Maybe the breakup and the escaping air weakened the stern section to a point where implosion became a much easier process, as the bow seems to have no signs of such damage, aside from what’s known as a “down blast effect.”
     
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  5. Arun Vajpey

    Arun Vajpey Member

    Thanks, but what you are describing (the highlighted bit) sounds more like an explosion than an implosion. That was the point of my original question.
     
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  6. Kyle Naber

    Kyle Naber Member

    Ah. Yes, air would have been exploding out of the surface just before it went down. Probably when the stern descended 500 feet, the sea pressure crushed the rest of the air out and that’s when the fragments blew away from the stern (this includes the double bottom, shell plating, and a large section of tower debris).
     
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  7. Arun Vajpey

    Arun Vajpey Member

    This is the part that I am questioning ie the physics of it.

    There have been plenty of ships that have sunk relatively intact and at depths greater than 500 feet that show no signs of implosion. If a ship has not broken-up in the manner which the Titanic did, there would have been more air trapped inside (compared with the Titanic's broken off stern section) and since air is far more compressible than water, the pressure gradient between the outside and inside of the ship would have increased dramatically as the ship sank, thus creating a theoretical scenario for an implosion. Yet, most intact ships that have sank have not imploded because the trapped air was steadily displaced by flooding water, thus keeping the pressure gradient within the implosion point.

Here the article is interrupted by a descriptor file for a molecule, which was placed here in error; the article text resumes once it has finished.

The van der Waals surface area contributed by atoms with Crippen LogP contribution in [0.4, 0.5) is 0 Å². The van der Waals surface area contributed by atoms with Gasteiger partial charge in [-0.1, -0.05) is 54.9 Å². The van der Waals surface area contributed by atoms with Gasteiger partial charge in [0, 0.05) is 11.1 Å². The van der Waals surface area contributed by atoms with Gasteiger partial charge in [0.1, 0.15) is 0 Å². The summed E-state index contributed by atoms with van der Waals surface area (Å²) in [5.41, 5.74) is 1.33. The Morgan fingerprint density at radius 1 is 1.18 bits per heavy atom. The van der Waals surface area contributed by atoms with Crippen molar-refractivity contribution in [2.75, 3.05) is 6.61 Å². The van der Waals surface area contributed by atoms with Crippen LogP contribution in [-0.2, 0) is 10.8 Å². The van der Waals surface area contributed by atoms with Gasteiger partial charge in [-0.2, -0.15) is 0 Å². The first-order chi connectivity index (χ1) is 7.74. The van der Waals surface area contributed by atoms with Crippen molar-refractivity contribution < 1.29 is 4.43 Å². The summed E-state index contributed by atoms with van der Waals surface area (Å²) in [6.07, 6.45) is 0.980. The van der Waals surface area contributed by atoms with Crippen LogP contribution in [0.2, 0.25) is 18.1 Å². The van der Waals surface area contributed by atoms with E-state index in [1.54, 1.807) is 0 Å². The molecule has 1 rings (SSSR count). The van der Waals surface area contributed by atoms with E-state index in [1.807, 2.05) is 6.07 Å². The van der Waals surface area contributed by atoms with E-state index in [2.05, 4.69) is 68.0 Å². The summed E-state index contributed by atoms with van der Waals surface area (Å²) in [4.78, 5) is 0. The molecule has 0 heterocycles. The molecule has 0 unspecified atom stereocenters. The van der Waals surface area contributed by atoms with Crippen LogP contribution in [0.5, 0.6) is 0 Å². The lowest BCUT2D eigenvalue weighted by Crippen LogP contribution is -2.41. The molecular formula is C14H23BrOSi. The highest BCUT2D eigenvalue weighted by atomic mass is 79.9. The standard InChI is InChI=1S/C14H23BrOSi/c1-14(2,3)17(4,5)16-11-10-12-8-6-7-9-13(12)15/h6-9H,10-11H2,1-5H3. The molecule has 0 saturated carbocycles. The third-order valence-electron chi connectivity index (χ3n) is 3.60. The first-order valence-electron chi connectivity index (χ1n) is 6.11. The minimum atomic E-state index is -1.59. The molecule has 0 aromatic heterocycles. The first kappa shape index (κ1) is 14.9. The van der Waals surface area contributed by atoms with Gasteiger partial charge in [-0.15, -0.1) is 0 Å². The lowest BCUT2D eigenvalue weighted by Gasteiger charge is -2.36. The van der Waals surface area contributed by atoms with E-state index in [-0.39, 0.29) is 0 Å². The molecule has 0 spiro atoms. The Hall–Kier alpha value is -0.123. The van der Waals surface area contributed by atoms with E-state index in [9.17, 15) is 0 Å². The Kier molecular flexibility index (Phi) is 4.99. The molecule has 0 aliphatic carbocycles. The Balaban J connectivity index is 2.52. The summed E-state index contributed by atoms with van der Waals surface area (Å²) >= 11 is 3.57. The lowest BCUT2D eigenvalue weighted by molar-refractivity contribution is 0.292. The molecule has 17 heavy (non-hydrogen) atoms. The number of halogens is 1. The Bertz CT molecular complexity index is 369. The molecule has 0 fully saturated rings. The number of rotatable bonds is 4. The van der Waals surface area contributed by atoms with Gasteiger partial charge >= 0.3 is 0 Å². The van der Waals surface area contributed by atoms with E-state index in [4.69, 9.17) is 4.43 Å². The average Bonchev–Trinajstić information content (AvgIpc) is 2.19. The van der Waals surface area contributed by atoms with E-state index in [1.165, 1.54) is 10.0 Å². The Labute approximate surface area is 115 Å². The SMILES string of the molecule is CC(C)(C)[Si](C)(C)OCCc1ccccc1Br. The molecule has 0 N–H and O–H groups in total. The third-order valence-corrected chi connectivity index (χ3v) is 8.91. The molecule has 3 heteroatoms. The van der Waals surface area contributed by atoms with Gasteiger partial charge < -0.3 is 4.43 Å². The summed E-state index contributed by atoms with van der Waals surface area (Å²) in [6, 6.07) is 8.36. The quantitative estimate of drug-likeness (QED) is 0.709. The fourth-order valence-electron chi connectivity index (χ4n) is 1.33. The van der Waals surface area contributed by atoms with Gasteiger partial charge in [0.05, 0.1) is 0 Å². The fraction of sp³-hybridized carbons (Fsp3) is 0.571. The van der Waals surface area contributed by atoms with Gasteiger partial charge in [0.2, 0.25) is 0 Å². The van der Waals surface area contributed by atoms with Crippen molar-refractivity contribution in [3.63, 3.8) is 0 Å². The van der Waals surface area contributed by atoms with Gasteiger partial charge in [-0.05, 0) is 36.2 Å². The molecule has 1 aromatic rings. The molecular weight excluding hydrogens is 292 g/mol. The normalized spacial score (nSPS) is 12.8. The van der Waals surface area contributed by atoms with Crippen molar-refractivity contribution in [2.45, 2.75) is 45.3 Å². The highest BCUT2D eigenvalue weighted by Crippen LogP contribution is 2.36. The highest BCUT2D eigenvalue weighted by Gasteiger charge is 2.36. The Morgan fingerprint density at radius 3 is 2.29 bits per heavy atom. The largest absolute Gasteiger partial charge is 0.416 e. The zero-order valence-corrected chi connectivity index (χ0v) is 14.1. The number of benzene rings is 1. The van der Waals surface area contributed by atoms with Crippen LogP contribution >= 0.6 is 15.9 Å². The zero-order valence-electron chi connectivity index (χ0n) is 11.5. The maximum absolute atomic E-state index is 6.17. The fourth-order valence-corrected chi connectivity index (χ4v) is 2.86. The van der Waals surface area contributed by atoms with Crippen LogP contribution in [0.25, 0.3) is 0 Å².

In case of the Titanic's stern, while admitting that it sank faster than intact ships, it was also flooding far more rapidly though the exposed deck spaces. The pressure gradient between the outside and inside therefore would have been a lot less than with an intact ship. At some stage, (probably 2000 to 3000 feet?) the sinking stern would have flooded completely and so the pressure gradient would have dropped to almost zero. So why would the stern implode under those conditions?

    I can understand the stern section exploding if the rapid inrush for water during the sinking blasted the remaining oar through the open spaces further astern OR the compression effect as it hit the bottom forcing the uncompressible water out. But an implosion seems highly unlikely to me.
     
  8. mitfrc

    mitfrc Member

    You know how when you almost cut through a piece of wood and then try to break it the rest of the way and the intact bottom fibres peel off instead of shattering? I actually think that's what started to happen to Titanic's stern. The strong double bottom held to the last as the ship progressively lost strength decks and then with the weight fully concentrated (a simple engineering problem), the double bottom failed. Four booms. But as the weight of the bow progressively concentrated on each deck, the lower ones bent more and more, shearing and buckling plate. Each time that happened, fatal damage worked it's way further aft. That's why the stern didn't float. The nature of the failure propagation worked the stern open. The stern didn't implode or explode in that model; catastrophically weakened it just collapsed more easily than the bow on impact with the bottom.